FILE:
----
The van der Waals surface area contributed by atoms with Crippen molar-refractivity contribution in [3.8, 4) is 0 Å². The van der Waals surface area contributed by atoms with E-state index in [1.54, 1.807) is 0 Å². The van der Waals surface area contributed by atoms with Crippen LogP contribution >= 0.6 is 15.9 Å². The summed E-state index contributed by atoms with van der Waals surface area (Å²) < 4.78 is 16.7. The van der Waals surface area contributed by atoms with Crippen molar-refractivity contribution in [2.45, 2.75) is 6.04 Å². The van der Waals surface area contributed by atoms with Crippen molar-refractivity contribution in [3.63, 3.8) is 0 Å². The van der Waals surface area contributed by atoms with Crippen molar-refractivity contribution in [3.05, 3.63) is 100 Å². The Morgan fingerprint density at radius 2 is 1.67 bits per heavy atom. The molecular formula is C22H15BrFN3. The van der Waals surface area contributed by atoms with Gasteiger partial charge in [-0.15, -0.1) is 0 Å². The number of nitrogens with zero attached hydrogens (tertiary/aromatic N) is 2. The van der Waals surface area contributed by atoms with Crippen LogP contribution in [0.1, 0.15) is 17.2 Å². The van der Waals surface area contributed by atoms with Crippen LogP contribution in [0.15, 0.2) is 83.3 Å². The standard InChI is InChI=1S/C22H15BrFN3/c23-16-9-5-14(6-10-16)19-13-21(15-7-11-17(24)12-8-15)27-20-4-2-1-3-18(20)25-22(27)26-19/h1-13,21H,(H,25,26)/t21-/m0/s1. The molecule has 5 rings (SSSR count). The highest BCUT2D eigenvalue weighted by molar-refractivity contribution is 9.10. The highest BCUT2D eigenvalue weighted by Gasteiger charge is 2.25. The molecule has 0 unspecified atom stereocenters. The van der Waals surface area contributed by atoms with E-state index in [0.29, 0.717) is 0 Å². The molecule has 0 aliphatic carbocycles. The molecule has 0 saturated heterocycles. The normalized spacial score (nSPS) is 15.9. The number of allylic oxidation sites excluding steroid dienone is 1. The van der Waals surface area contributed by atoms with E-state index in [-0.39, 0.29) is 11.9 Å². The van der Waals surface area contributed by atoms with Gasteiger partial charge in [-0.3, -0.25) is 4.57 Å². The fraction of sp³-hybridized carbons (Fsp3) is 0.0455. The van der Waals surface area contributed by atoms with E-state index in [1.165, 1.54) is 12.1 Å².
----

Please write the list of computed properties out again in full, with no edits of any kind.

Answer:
The van der Waals surface area contributed by atoms with Crippen molar-refractivity contribution in [3.8, 4) is 0 Å². The van der Waals surface area contributed by atoms with E-state index in [1.54, 1.807) is 0 Å². The van der Waals surface area contributed by atoms with Crippen LogP contribution >= 0.6 is 15.9 Å². The summed E-state index contributed by atoms with van der Waals surface area (Å²) < 4.78 is 16.7. The van der Waals surface area contributed by atoms with Crippen molar-refractivity contribution in [2.45, 2.75) is 6.04 Å². The van der Waals surface area contributed by atoms with Crippen molar-refractivity contribution in [3.63, 3.8) is 0 Å². The van der Waals surface area contributed by atoms with Crippen molar-refractivity contribution in [3.05, 3.63) is 100 Å². The Morgan fingerprint density at radius 2 is 1.67 bits per heavy atom. The molecular formula is C22H15BrFN3. The van der Waals surface area contributed by atoms with Gasteiger partial charge in [-0.15, -0.1) is 0 Å². The number of nitrogens with zero attached hydrogens (tertiary/aromatic N) is 2. The van der Waals surface area contributed by atoms with Crippen LogP contribution in [0.1, 0.15) is 17.2 Å². The van der Waals surface area contributed by atoms with Crippen LogP contribution in [0.15, 0.2) is 83.3 Å². The standard InChI is InChI=1S/C22H15BrFN3/c23-16-9-5-14(6-10-16)19-13-21(15-7-11-17(24)12-8-15)27-20-4-2-1-3-18(20)25-22(27)26-19/h1-13,21H,(H,25,26)/t21-/m0/s1. The molecule has 5 rings (SSSR count). The highest BCUT2D eigenvalue weighted by molar-refractivity contribution is 9.10. The highest BCUT2D eigenvalue weighted by Gasteiger charge is 2.25. The molecule has 0 unspecified atom stereocenters. The van der Waals surface area contributed by atoms with E-state index in [0.29, 0.717) is 0 Å². The molecule has 0 aliphatic carbocycles. The molecule has 0 saturated heterocycles. The normalized spacial score (nSPS) is 15.9. The number of allylic oxidation sites excluding steroid dienone is 1. The van der Waals surface area contributed by atoms with E-state index in [-0.39, 0.29) is 11.9 Å². The van der Waals surface area contributed by atoms with Gasteiger partial charge in [-0.3, -0.25) is 4.57 Å². The fraction of sp³-hybridized carbons (Fsp3) is 0.0455. The van der Waals surface area contributed by atoms with E-state index in [1.165, 1.54) is 12.1 Å².